Librarian at University of Nevada at Reno brings history to Facebook.
“Facebook user “joe1915” writes wall posts that would be familiar to any college student these days: He stresses about tests, roots for his university’s football team, and shows off photos from campus dances.
But Joe McDonald isn’t an average smartphone-toting student. He died in 1971 — 33 years before Facebook arrived on the Web.
Donnelyn Curtis, the director of research collections and services at the University of Nevada at Reno, created Facebook profiles for Mr. McDonald and his wife, Leola Lewis, to give students a glimpse of university life during the couple’s college days. Ms. Lewis graduated in 1913, and Mr. McDonald earned his degree in mechanical engineering two years later.”
From Nick DeSantis’s post on Wired Campus, “On Facebook, Librarian Brings 2 Students From the Early 1900s to Life”
Nate Hill examines eReader lending in libraries.
“I’d like to explain why I don’t think eReader lending (Nook, Kindle, Sony, any reader at all) is a good plan for public libraries. It’s not that lending eReaders is a *bad* thing at all: if someone gifts your library a garbage bag full of Nooks, what the heck, please use them! Instead I’d argue that libraries can have some foresight and spend their dollars on other programs, equipment, and skillset development for both staff and the people in their communities that will far transcend the fleeting, temporary lifespan of the next version of the Kindle, Nook, or whatever other piece of consumer electronic garbage is currently fashionable.”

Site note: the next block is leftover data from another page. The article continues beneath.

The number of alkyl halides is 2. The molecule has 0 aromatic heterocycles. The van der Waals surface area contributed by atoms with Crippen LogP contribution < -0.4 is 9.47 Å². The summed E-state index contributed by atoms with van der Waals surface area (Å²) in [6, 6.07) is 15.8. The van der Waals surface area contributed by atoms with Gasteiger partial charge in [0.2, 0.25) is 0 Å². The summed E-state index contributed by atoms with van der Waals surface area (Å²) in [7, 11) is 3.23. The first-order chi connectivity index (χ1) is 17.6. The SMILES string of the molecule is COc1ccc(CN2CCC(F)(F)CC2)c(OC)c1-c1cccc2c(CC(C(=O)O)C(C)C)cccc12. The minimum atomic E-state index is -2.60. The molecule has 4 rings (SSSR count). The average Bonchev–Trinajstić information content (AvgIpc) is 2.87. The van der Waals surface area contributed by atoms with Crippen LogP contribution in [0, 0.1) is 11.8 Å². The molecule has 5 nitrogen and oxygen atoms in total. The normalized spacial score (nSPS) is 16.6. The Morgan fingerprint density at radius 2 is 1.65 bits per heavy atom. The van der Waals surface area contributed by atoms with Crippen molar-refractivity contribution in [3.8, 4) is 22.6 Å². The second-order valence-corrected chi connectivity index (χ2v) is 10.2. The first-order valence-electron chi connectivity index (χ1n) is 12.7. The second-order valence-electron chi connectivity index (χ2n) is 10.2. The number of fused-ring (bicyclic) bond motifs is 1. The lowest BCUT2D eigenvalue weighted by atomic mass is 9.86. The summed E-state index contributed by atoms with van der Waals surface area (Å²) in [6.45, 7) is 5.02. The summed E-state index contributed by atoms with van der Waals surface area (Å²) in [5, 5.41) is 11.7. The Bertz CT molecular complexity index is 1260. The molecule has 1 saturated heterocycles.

From Nate Hill’s post, “An eBook is not a Book”
“The project is a collaboration between Coventry University, BT Heritage and The National Archive and aims to catalogue, digitise and develop a searchable online archive of almost half a million photographs, images, documents and correspondence. It is being funded with a grant from JISC (formerly the UK’s Joint Information Systems Committee)…
The project includes research work around product and graphic design, language development and problem-based learning. Using innovative, immersive techniques the project will develop mobile and web access to the collection for scholars, teachers and learners as well as the general public”
Via INFOdocket post, “UK’s National Archive is to Digitize 165 Years Worth of British Telecom’s and its Predecessors’ Historical Documents”
The rise of digital textbooks continues.
“Florida and Texas led a major push for digital materials in the classroom in 2011, strengthening the foundation for the use of technology intextbook adoption states. According to a recent report from publishing forecast firm Simba Information, sales generated from state textbook adoption programs totaled $660 million in 2011.
Texas provided a snapshot of the digital trend in K-12 schools when it called for all submissions in supplemental science in grades 5-12 to be digital. In addition, Texas included digital materials for the language arts; however the uptake was slight, with teachers preferring their own materials in digital formats, rather than those of their students.”
From Paul Biba’s, “Texas, Florida lead transformation to digital textbooks”